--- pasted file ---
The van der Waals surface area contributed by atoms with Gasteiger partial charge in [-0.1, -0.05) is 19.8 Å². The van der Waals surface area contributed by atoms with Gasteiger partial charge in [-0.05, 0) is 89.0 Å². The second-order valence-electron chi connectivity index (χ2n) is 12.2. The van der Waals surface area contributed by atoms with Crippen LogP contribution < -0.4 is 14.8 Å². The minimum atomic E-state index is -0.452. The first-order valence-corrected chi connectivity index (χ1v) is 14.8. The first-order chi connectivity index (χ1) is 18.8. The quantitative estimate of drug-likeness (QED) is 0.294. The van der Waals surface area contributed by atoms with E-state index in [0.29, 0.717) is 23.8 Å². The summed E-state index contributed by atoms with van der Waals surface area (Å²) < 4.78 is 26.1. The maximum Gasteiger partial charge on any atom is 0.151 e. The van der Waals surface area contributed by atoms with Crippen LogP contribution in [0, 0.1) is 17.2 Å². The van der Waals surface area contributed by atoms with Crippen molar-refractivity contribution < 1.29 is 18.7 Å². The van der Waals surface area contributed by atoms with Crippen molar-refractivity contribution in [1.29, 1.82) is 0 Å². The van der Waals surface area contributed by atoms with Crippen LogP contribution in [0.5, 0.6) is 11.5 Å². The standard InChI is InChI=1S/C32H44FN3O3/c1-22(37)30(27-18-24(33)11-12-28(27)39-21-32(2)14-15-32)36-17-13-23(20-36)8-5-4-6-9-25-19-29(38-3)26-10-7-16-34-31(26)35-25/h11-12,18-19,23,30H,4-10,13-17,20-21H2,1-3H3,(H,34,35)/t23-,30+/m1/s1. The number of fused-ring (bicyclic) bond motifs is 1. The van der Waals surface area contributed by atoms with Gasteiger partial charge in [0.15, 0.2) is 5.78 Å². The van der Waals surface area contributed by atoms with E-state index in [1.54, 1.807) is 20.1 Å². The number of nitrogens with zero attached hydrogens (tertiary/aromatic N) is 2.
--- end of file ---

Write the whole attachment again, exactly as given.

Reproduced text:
The van der Waals surface area contributed by atoms with Gasteiger partial charge in [-0.1, -0.05) is 19.8 Å². The van der Waals surface area contributed by atoms with Gasteiger partial charge in [-0.05, 0) is 89.0 Å². The second-order valence-electron chi connectivity index (χ2n) is 12.2. The van der Waals surface area contributed by atoms with Crippen LogP contribution < -0.4 is 14.8 Å². The minimum atomic E-state index is -0.452. The first-order valence-corrected chi connectivity index (χ1v) is 14.8. The first-order chi connectivity index (χ1) is 18.8. The quantitative estimate of drug-likeness (QED) is 0.294. The van der Waals surface area contributed by atoms with E-state index in [0.29, 0.717) is 23.8 Å². The summed E-state index contributed by atoms with van der Waals surface area (Å²) < 4.78 is 26.1. The maximum Gasteiger partial charge on any atom is 0.151 e. The van der Waals surface area contributed by atoms with Crippen LogP contribution in [0, 0.1) is 17.2 Å². The van der Waals surface area contributed by atoms with Crippen molar-refractivity contribution < 1.29 is 18.7 Å². The van der Waals surface area contributed by atoms with Crippen molar-refractivity contribution in [1.29, 1.82) is 0 Å². The van der Waals surface area contributed by atoms with Crippen LogP contribution in [0.5, 0.6) is 11.5 Å². The standard InChI is InChI=1S/C32H44FN3O3/c1-22(37)30(27-18-24(33)11-12-28(27)39-21-32(2)14-15-32)36-17-13-23(20-36)8-5-4-6-9-25-19-29(38-3)26-10-7-16-34-31(26)35-25/h11-12,18-19,23,30H,4-10,13-17,20-21H2,1-3H3,(H,34,35)/t23-,30+/m1/s1. The number of fused-ring (bicyclic) bond motifs is 1. The van der Waals surface area contributed by atoms with Gasteiger partial charge in [0.15, 0.2) is 5.78 Å². The van der Waals surface area contributed by atoms with E-state index in [1.54, 1.807) is 20.1 Å². The number of nitrogens with zero attached hydrogens (tertiary/aromatic N) is 2.